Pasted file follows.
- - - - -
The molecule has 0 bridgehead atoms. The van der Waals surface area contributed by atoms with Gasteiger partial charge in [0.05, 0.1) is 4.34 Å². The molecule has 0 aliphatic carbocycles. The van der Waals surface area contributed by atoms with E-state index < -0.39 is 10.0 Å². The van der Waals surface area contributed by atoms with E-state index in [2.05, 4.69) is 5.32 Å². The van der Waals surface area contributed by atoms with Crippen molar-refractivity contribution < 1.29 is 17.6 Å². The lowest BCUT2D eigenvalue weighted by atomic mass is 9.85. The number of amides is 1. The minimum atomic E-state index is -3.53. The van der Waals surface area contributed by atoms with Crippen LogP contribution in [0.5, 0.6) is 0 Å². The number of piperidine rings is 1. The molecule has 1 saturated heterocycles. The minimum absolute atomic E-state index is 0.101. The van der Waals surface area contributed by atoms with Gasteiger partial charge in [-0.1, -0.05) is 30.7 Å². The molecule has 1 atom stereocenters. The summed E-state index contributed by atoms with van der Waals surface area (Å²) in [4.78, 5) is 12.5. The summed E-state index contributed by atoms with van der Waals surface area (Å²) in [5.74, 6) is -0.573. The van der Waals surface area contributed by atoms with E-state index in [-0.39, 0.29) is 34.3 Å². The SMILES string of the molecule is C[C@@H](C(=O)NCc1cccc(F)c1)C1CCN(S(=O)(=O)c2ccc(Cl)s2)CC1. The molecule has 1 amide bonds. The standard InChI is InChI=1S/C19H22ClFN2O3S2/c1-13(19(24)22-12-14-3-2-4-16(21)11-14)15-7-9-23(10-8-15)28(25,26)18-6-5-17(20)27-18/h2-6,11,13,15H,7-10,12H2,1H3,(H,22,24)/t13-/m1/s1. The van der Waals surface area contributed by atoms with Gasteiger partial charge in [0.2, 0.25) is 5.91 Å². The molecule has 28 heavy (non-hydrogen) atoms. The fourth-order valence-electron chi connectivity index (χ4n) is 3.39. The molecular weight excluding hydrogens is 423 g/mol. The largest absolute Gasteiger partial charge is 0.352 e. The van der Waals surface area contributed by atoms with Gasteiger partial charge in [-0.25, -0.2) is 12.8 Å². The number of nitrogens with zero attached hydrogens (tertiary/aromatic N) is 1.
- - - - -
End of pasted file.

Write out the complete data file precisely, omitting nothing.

The molecule has 0 bridgehead atoms. The van der Waals surface area contributed by atoms with Gasteiger partial charge in [0.05, 0.1) is 4.34 Å². The molecule has 0 aliphatic carbocycles. The van der Waals surface area contributed by atoms with E-state index < -0.39 is 10.0 Å². The van der Waals surface area contributed by atoms with E-state index in [2.05, 4.69) is 5.32 Å². The van der Waals surface area contributed by atoms with Crippen molar-refractivity contribution < 1.29 is 17.6 Å². The lowest BCUT2D eigenvalue weighted by atomic mass is 9.85. The number of amides is 1. The minimum atomic E-state index is -3.53. The van der Waals surface area contributed by atoms with Crippen LogP contribution in [0.5, 0.6) is 0 Å². The number of piperidine rings is 1. The molecule has 1 saturated heterocycles. The minimum absolute atomic E-state index is 0.101. The van der Waals surface area contributed by atoms with Gasteiger partial charge in [-0.1, -0.05) is 30.7 Å². The molecule has 1 atom stereocenters. The summed E-state index contributed by atoms with van der Waals surface area (Å²) in [4.78, 5) is 12.5. The summed E-state index contributed by atoms with van der Waals surface area (Å²) in [5.74, 6) is -0.573. The van der Waals surface area contributed by atoms with E-state index in [-0.39, 0.29) is 34.3 Å². The SMILES string of the molecule is C[C@@H](C(=O)NCc1cccc(F)c1)C1CCN(S(=O)(=O)c2ccc(Cl)s2)CC1. The molecule has 1 amide bonds. The standard InChI is InChI=1S/C19H22ClFN2O3S2/c1-13(19(24)22-12-14-3-2-4-16(21)11-14)15-7-9-23(10-8-15)28(25,26)18-6-5-17(20)27-18/h2-6,11,13,15H,7-10,12H2,1H3,(H,22,24)/t13-/m1/s1. The van der Waals surface area contributed by atoms with Gasteiger partial charge in [0.2, 0.25) is 5.91 Å². The molecule has 28 heavy (non-hydrogen) atoms. The fourth-order valence-electron chi connectivity index (χ4n) is 3.39. The molecular weight excluding hydrogens is 423 g/mol. The largest absolute Gasteiger partial charge is 0.352 e. The van der Waals surface area contributed by atoms with Gasteiger partial charge in [-0.25, -0.2) is 12.8 Å². The number of nitrogens with zero attached hydrogens (tertiary/aromatic N) is 1.